History of Washington County, Maine
A Gazetteer of the
State of Maine
By Geo. J. Varney
Published by B. B. Russell, 57 Cornhill,
Washington County Towns - Addison - Alexander - Calais - Cherryfield - Deblois - Dennysville - East Machies - Eastport - Edmunds - Harrington - Jonesborough - Lubec - Machias - Machiasport - Marshfield - Millbridge - Northfield - Pembroke - Perry - Princeton - Robbinston - Steuben - Topsfield
Washington County, as originally constituted, embraced
the entire eastern frontier. of Maine. It was established June 25, 1789, by the same act which formed Hancock County.
Its western boundary was the eastern line of Hancock. It was bounded "south and south-east by the sea or western
ocean, on the north by the utmost northern limits of this commonwealth, and easterly by the river St. Croix."
In 1839 it surrendered to Aroostook County established at that date all the terricory "north of the north
line of the fourth range of townships, north of the 'lottery townships.' The area of the county is about 2,700
square miles. It has about 180 miles of sea-coast, abounding in bays and inlets which afford excellent harbors.
The principal rivers are the St. Croix and its west branch, the Scitoodic, Denny's, East and West Machias, Pleasant
and the Narraguagus. Of its numerous lakes, the largest are the Schoodic series, Baskahegan, Meddybemps and Gardner's.
The surface is gradually undulating or varied by swells of no great height, and the soil back from the seashore
is usually fertile. Probably the first European visitor of Maine was Capt. John Rut and his crew of the English
vessel called "The Mary of Guilford," in 1527, when he reconnoitred along our shores, sailing westerly
from Liverpool, N.S. The next of whose landingplace we have definite knowledge was DeMonts, in 1603, who erected
a fort and buildings and passed the succeeding winter on an island at the mouth of the St. Croix River. This is
now known as Neutral Island. By him it was named St. Croix; and from this, probably, the river has acquired its
name. His company was composed of Roman Catholics and Huguenots, or French Protestants, in about equal numbers;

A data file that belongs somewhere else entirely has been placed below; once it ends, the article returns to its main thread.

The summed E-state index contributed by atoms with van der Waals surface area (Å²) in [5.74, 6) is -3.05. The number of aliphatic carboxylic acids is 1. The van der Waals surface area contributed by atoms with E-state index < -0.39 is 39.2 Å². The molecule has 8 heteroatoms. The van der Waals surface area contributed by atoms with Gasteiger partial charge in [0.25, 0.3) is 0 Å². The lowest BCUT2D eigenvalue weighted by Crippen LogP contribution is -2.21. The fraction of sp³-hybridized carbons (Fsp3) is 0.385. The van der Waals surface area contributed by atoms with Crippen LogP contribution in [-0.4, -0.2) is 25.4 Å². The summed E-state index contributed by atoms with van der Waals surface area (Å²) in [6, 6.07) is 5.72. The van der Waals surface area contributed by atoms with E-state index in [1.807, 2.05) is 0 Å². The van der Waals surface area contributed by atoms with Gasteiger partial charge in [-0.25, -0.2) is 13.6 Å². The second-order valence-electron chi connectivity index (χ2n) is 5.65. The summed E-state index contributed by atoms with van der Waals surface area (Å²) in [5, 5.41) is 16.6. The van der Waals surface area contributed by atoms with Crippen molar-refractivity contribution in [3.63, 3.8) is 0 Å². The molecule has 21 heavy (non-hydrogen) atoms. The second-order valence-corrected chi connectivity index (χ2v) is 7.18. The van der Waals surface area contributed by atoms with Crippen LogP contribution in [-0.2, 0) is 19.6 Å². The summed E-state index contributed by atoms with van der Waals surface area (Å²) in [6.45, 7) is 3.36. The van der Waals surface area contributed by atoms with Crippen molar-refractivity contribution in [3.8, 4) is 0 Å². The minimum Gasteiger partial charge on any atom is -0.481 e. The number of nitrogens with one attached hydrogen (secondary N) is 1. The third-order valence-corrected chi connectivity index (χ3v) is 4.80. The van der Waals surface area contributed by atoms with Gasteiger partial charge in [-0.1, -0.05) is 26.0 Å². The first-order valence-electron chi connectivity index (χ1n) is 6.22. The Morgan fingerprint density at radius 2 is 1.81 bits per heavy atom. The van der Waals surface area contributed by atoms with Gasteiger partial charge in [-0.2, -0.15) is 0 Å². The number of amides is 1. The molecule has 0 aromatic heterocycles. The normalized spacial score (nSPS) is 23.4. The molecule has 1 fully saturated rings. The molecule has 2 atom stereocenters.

himself belonging to the first, as well as his chaplain. Here was preached the first European sermon in New England.
"There is no authentic record," says the historian of Washington County,* "of a settlement by whites
on Machias River prior to - June, 1763. Richard Vines, however, set up a trading-house on the west side of Machias
River, near Clark's Point, now Machiasport, in 1632 or 1633, leaving it in charge of five men. In less than one
month, La. Tour, a French explorer, deputy and proprietor in Nova Scotia, seized the whole stock of Vines' trading-house,
made prisoners of the men and sent the whole to France. The French planted a few habitations here in 1644, but
were unsuccessful; and a similar attempt in 1674 also resulted in failure. In 1748 Richard Hazen was employed by
the Governor of Massachusetts to make surveys and form a chart and plan of the coast. About 1753 Florentius Vassal,
a resident of the island of Jamaica, proposed that Massachusetts should transfer the territory between St. Croix
and Penobscot to him and his associates, on certain conditions of settlement. The legislative branches of the government
assured him that if he would, within five years, obtain his Majesty's approbation, introduce 5,000 settlers, a
proportionate number of Protestant clergyman, and satisfy Indian claims, the emigrants should have all the lands
they would settle, and all the islands within 3 miles of the coast. In 1760 a similar proposition was made to Massachusetts
h the Earl of Castlereagh and Francis Vassal in regard to lands upon Machias River, but nothing was done. About
this time the King authorized the General Court of Massachusetts to make free grants of land to those officers
and privates who had served in the French and Inlian wars, just terminated. A captain was to receive 3,000, a subaltern
2,000, and a private 500 acres.